Two new private-sector reviews of last month’s labor market show that the economy is still shedding jobs. The only good news is that the rate of loss continues to slow. But a loss is still a loss at this late date in the economic cycle, and today’s numbers suggest that Friday’s monthly update on jobs from the government may suffer another round of red ink, albeit in relatively mild form.
The ADP National Employment Report advises that nonfarm private payrolls in the U.S. slipped by 20,000 last month. "The February employment decline was the smallest since employment began falling in February of 2008," according to the accompanying press release.
Was winter weather to blame? Perhaps, although ADP minimizes that gremlin. Again quoting from the company's press release:
Two large blizzards smothered parts of the east coast during the reference period for the BLS establishment survey. The adverse weather had only a very small effect on today’s ADP Report due to the methodology used to construct it. However, the adverse weather is widely expected to depress the BLS estimate of the monthly change in employment for February, but boost it for March. Therefore, it would not be unreasonable to expect the BLS estimate for February (due out this Friday) to be less than today’s ADP Report even though the BLS estimate will include the hiring of temporary Census workers not captured in the ADP Report.
It's come to this: hoping for salvation from the Census Department. So it goes at a time when any scrap of good news, temporary or otherwise, is pounced upon as a pinpoint of light in the dark tunnel of job creation.
Meanwhile, another report from employment services firm Challenger, Gray & Christmas reports more than 40,000 jobs were eliminated last month. That's comfortably below January's 70,000-plus cuts, the firm notes via CNNMoney.com. Nonetheless, it's hard not to notice that two independent reports today indicate the same general trend: another round of job losses for February.
If the Labor Department's update on Friday makes it three, February's retreat will mark nonfarm payrolls' net decline in 25 of the previous 26 months, according to the official government tally. Yes, it's getting better, which is to say the losses are diminishing, but the question still remains: When is net job growth coming? As we wrote last month, "the longer this drags on, the higher the odds that we're facing an even weaker post-recession job recovery than previously anticipated."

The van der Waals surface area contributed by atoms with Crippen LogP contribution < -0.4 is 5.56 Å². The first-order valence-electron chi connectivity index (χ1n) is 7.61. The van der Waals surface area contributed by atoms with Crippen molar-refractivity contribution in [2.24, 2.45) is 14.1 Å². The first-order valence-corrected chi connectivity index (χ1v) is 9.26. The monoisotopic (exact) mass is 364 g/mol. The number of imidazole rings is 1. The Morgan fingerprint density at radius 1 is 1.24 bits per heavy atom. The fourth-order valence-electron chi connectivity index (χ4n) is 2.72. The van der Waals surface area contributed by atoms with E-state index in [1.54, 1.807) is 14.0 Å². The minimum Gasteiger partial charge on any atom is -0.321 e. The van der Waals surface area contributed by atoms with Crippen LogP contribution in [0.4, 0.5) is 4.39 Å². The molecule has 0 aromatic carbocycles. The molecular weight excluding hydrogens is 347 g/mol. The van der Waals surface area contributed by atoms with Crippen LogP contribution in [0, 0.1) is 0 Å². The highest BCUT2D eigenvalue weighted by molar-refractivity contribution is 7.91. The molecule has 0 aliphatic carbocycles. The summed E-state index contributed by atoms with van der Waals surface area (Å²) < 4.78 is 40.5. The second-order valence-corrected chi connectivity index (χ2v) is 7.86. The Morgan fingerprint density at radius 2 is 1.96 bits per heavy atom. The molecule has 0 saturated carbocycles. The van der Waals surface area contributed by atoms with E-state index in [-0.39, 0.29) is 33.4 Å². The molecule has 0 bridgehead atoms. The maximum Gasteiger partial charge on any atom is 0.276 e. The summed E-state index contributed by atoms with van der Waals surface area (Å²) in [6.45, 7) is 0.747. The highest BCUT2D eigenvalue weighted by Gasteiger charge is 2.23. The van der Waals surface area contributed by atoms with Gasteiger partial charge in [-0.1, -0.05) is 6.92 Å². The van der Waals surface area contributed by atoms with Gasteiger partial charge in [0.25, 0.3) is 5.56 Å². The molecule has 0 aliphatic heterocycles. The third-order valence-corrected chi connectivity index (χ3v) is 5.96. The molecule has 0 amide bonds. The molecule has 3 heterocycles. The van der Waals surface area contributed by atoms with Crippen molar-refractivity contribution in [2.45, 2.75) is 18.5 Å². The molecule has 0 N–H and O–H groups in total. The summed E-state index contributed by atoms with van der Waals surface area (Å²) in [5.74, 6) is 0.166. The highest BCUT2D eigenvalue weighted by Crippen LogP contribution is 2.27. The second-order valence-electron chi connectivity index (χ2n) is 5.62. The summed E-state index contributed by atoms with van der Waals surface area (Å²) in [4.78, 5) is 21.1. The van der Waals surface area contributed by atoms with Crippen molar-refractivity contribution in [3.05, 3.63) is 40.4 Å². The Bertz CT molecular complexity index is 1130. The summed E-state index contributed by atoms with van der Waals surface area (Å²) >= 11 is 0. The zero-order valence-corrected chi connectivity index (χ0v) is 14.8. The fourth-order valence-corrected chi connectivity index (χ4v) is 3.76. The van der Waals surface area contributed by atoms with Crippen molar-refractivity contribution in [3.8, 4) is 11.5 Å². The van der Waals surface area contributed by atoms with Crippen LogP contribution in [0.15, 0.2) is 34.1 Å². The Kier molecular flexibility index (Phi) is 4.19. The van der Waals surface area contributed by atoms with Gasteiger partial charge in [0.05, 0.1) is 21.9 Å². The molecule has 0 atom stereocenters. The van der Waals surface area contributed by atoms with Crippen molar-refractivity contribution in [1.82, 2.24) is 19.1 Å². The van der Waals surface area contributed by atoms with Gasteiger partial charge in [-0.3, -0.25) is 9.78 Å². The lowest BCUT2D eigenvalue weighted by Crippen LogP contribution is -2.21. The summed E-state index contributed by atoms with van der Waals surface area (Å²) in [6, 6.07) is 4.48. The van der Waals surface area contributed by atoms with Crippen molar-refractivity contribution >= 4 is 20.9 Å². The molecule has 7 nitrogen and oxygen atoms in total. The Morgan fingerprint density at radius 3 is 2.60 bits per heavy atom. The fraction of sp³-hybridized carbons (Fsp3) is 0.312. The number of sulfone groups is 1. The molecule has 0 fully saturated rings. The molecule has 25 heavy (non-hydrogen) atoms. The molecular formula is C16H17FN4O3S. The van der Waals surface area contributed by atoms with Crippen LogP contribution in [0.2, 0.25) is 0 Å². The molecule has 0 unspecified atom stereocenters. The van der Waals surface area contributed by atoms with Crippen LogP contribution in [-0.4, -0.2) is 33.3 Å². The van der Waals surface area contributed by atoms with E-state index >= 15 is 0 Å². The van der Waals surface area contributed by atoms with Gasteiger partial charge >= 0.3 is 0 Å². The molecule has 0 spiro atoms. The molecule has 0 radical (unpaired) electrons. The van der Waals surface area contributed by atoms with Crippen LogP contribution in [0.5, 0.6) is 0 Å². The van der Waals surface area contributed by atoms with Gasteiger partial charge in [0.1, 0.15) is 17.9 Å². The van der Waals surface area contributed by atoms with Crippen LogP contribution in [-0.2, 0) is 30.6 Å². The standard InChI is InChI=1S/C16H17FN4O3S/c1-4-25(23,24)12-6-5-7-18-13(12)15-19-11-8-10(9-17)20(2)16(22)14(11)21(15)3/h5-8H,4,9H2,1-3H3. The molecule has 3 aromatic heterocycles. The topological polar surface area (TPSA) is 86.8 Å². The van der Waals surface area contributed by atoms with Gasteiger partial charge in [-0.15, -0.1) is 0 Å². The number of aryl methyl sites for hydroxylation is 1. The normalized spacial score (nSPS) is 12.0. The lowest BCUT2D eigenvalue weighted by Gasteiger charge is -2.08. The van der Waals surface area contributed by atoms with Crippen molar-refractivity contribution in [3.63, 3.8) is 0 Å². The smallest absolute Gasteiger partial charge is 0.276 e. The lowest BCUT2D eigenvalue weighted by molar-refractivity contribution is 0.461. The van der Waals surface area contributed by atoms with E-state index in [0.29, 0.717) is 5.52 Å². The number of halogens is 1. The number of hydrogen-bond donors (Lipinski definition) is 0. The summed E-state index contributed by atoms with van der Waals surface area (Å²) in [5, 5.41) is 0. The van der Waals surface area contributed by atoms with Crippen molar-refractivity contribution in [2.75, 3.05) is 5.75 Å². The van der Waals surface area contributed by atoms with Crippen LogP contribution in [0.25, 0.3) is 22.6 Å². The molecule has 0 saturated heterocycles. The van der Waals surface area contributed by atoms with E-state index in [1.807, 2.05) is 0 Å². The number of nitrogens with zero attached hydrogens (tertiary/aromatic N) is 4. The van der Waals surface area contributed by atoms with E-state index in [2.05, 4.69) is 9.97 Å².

With each passing month of loss, the stakes are higher for the necessity of minting jobs. The real challenge isn't one of simply seeing a net gain on the payrolls ledger. That's coming, and perhaps soon. But what's needed is more than a statistical change, i.e., a lengthy stretch of large gains on the order of 200,000, 300,000, and more a month. Unfortunately, almost no one expects that's imminent. Yes, seeing 10,000, 50,000 or even 100,000 net new jobs will be refreshing (when it actually arrives), but that thimble of repair is no match for the tidal wave of 8 million-plus lost jobs since the Great Recession began in December 2007.
As troubling as this is, it's all the more problematic in a world that's just coming to terms with the debt and deleveraging that's weighing on the global economy. Greece and, increasingly, Britain are only the beginning of new world order. The U.S. is part of this infamous club too. And let's not forget the veteran of debt and deleveraging: Japan.
What are the implications for all this red ink? History suggests remaining humble in forecasting a quick and easy solution.
This post has been republished from James Picerno's blog, The Capital Spectator.